The Guardian newspaper claims to have seen a secret court order from April that mandates Verizon give all its phone-call records data to the National Security Agency for a three-month period. The data is said to include both origin and receiving phone numbers, location information, call duration, digital phone identity numbers, and more—but not the contents of the calls. Every call on the network, whether it starts and ends in the U.S. or includes an overseas caller, is subject to the order.
On Thursday morning, the White House rushed to defend the data collecting, calling it "a critical tool in protecting the nation from terrorist threats." The order falls under Section 215 of the Patriot Act, which gives the government the right to ask telephone carriers to hand over information about calls.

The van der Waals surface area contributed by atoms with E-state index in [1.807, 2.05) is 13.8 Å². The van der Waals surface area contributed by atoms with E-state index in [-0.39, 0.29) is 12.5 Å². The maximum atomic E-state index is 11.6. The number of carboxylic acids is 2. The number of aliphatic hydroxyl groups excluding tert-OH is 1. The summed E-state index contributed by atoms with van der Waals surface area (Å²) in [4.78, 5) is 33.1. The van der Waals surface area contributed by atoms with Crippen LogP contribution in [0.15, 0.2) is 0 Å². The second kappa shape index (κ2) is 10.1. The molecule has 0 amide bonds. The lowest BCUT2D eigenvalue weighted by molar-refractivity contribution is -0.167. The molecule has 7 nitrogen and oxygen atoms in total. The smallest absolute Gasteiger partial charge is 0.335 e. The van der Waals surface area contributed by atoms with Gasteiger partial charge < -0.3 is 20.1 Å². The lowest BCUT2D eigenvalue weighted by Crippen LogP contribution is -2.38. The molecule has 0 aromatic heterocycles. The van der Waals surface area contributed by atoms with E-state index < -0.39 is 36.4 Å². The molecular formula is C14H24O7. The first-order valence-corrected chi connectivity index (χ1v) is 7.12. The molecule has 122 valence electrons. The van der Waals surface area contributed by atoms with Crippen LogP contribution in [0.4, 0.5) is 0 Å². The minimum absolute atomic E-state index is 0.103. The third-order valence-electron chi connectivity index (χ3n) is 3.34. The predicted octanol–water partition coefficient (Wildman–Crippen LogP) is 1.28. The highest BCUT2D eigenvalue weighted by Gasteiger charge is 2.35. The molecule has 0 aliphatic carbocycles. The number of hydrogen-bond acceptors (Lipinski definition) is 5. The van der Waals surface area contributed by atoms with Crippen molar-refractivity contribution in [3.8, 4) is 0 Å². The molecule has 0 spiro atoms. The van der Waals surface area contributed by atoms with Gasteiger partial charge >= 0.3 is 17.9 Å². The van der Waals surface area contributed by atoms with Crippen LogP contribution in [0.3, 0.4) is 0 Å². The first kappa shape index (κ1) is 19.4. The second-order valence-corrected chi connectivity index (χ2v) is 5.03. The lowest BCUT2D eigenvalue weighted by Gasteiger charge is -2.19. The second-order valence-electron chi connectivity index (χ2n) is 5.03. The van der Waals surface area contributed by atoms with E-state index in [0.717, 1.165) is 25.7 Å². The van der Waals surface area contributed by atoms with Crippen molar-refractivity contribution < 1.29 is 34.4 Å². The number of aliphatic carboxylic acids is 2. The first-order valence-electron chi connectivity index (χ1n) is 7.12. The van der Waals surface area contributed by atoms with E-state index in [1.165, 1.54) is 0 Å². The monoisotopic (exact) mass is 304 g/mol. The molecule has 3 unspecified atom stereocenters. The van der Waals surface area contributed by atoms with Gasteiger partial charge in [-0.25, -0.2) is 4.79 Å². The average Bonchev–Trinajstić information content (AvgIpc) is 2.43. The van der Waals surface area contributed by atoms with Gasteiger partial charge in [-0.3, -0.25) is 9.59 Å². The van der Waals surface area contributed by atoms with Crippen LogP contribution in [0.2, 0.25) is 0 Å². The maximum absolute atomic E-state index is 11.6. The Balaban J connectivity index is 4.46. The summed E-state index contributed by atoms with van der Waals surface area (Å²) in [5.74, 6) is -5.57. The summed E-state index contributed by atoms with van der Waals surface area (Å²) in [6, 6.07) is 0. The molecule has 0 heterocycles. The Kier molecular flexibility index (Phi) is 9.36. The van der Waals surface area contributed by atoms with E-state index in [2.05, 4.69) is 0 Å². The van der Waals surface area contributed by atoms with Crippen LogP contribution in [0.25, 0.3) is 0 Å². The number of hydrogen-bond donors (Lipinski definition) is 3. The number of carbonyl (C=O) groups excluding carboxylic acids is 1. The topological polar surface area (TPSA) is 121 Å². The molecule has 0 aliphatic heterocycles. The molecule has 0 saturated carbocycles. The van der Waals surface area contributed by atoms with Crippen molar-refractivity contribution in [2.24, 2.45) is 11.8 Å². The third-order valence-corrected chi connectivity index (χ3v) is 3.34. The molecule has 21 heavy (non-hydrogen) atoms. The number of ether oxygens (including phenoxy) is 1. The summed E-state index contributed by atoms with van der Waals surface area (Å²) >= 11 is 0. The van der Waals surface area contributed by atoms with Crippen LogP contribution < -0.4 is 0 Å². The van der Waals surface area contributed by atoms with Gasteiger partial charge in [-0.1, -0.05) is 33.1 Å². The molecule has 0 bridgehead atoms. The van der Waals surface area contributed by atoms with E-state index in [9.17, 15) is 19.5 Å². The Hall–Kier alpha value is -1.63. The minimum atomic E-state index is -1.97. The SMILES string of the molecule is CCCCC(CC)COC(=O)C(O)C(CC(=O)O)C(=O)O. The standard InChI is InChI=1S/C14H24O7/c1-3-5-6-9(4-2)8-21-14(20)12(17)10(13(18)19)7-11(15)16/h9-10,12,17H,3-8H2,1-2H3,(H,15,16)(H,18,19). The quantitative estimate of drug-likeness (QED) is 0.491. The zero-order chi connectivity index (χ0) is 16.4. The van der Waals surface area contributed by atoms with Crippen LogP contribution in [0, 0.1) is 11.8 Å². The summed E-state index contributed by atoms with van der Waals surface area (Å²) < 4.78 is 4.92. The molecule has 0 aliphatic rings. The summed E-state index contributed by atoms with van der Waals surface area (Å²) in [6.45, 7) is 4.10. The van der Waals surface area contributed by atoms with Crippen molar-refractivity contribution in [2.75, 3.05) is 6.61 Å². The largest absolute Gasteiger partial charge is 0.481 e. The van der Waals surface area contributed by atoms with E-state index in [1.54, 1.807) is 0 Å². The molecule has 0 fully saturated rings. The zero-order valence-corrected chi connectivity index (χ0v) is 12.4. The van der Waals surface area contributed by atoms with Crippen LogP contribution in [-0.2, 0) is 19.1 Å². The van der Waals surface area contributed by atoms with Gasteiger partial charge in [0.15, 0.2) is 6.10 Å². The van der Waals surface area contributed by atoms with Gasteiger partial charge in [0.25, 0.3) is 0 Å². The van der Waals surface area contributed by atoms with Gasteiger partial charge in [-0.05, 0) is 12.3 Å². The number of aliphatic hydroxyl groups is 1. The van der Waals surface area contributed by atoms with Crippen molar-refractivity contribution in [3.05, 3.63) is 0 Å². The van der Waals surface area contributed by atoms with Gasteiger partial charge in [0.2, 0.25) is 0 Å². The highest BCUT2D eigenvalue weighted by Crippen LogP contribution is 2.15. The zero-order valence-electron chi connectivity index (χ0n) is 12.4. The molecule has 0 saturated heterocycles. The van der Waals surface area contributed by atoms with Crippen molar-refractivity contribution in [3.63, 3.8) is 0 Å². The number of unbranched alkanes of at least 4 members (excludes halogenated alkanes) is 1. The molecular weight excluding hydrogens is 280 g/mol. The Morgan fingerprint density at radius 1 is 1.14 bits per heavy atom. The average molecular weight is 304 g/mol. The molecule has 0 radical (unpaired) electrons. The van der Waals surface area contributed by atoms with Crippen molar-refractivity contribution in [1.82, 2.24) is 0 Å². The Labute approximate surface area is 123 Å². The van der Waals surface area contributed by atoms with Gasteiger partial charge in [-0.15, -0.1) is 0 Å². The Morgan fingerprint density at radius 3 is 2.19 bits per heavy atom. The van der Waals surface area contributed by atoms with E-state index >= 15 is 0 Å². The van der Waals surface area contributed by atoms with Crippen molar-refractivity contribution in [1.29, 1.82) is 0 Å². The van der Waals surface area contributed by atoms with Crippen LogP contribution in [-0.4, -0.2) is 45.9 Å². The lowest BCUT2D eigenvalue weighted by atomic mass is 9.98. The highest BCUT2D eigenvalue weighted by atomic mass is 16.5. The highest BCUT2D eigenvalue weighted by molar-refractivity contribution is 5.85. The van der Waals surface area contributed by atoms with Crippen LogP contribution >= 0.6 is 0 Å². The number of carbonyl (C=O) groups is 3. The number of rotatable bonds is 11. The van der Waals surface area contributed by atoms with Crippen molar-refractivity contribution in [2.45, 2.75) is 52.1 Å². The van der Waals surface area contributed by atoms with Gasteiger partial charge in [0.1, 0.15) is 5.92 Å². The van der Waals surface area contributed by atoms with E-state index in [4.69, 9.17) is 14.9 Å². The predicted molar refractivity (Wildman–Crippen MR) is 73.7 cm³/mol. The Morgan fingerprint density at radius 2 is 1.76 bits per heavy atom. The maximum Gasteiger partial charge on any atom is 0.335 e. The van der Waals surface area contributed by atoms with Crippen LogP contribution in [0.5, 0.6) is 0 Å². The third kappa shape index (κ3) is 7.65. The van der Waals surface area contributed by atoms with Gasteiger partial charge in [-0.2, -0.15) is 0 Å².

The Guardian has a record of publishing controversial but true leaked U.S. data, including WikiLeaks material. Plus, the U.S. government has been accused previously of creating a huge domestic surveillance database.
The data on how many cell phone calls a single person makes each day are inconclusive, with figures from 2011 saying the average is eight calls (made and received), with 2013 U.K. data suggesting it's more like six calls. Assuming seven calls a day across Verizon's 98 million users, the data handed to the NSA could cover 686 million daily calls between hundreds of millions of people. This quantity of data is too big for human monitoring, which suggests that algorithmic analysis of the phone calls may be being carried out.